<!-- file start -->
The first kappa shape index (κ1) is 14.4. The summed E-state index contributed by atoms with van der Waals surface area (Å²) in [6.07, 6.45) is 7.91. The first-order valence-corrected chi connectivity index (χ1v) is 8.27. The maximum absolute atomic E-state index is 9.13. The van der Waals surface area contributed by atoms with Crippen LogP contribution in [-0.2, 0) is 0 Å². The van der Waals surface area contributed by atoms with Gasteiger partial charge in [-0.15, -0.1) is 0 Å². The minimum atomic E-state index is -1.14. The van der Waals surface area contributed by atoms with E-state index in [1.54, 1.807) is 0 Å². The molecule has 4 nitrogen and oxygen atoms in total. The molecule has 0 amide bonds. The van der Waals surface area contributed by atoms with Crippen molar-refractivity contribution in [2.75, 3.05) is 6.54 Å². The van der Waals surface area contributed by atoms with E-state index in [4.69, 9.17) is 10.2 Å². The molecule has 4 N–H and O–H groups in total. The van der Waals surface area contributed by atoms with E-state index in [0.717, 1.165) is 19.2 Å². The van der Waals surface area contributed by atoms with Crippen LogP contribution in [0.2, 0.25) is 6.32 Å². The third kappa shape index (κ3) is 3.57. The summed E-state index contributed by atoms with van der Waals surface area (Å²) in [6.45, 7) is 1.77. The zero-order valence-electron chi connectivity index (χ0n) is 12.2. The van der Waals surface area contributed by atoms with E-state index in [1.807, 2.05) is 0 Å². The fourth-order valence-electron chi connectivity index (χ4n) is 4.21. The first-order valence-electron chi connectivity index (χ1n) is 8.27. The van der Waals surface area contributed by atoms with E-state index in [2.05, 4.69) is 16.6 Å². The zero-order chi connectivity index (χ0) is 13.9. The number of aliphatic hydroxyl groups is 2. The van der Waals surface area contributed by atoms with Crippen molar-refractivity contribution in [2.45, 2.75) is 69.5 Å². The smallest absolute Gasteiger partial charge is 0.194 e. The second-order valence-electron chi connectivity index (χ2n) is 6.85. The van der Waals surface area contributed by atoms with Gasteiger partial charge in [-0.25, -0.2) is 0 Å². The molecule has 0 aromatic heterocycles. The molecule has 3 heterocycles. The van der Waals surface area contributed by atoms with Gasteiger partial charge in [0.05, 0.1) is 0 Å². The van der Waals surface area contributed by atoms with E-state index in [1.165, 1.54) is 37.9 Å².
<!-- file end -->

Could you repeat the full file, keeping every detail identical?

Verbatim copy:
The first kappa shape index (κ1) is 14.4. The summed E-state index contributed by atoms with van der Waals surface area (Å²) in [6.07, 6.45) is 7.91. The first-order valence-corrected chi connectivity index (χ1v) is 8.27. The maximum absolute atomic E-state index is 9.13. The van der Waals surface area contributed by atoms with Crippen LogP contribution in [-0.2, 0) is 0 Å². The van der Waals surface area contributed by atoms with Gasteiger partial charge in [-0.15, -0.1) is 0 Å². The minimum atomic E-state index is -1.14. The van der Waals surface area contributed by atoms with E-state index in [1.54, 1.807) is 0 Å². The molecule has 4 nitrogen and oxygen atoms in total. The molecule has 0 amide bonds. The van der Waals surface area contributed by atoms with Crippen molar-refractivity contribution in [2.75, 3.05) is 6.54 Å². The van der Waals surface area contributed by atoms with E-state index in [4.69, 9.17) is 10.2 Å². The molecule has 4 N–H and O–H groups in total. The van der Waals surface area contributed by atoms with E-state index in [0.717, 1.165) is 19.2 Å². The van der Waals surface area contributed by atoms with Crippen LogP contribution in [0.2, 0.25) is 6.32 Å². The third kappa shape index (κ3) is 3.57. The summed E-state index contributed by atoms with van der Waals surface area (Å²) in [6.45, 7) is 1.77. The zero-order valence-electron chi connectivity index (χ0n) is 12.2. The van der Waals surface area contributed by atoms with E-state index in [1.807, 2.05) is 0 Å². The fourth-order valence-electron chi connectivity index (χ4n) is 4.21. The first-order valence-electron chi connectivity index (χ1n) is 8.27. The van der Waals surface area contributed by atoms with E-state index in [2.05, 4.69) is 16.6 Å². The zero-order chi connectivity index (χ0) is 13.9. The number of aliphatic hydroxyl groups is 2. The van der Waals surface area contributed by atoms with Crippen molar-refractivity contribution in [2.45, 2.75) is 69.5 Å². The smallest absolute Gasteiger partial charge is 0.194 e. The second-order valence-electron chi connectivity index (χ2n) is 6.85. The van der Waals surface area contributed by atoms with Gasteiger partial charge in [-0.25, -0.2) is 0 Å². The molecule has 0 aromatic heterocycles. The molecule has 3 heterocycles. The van der Waals surface area contributed by atoms with Gasteiger partial charge in [0.05, 0.1) is 0 Å². The van der Waals surface area contributed by atoms with E-state index in [1.165, 1.54) is 37.9 Å².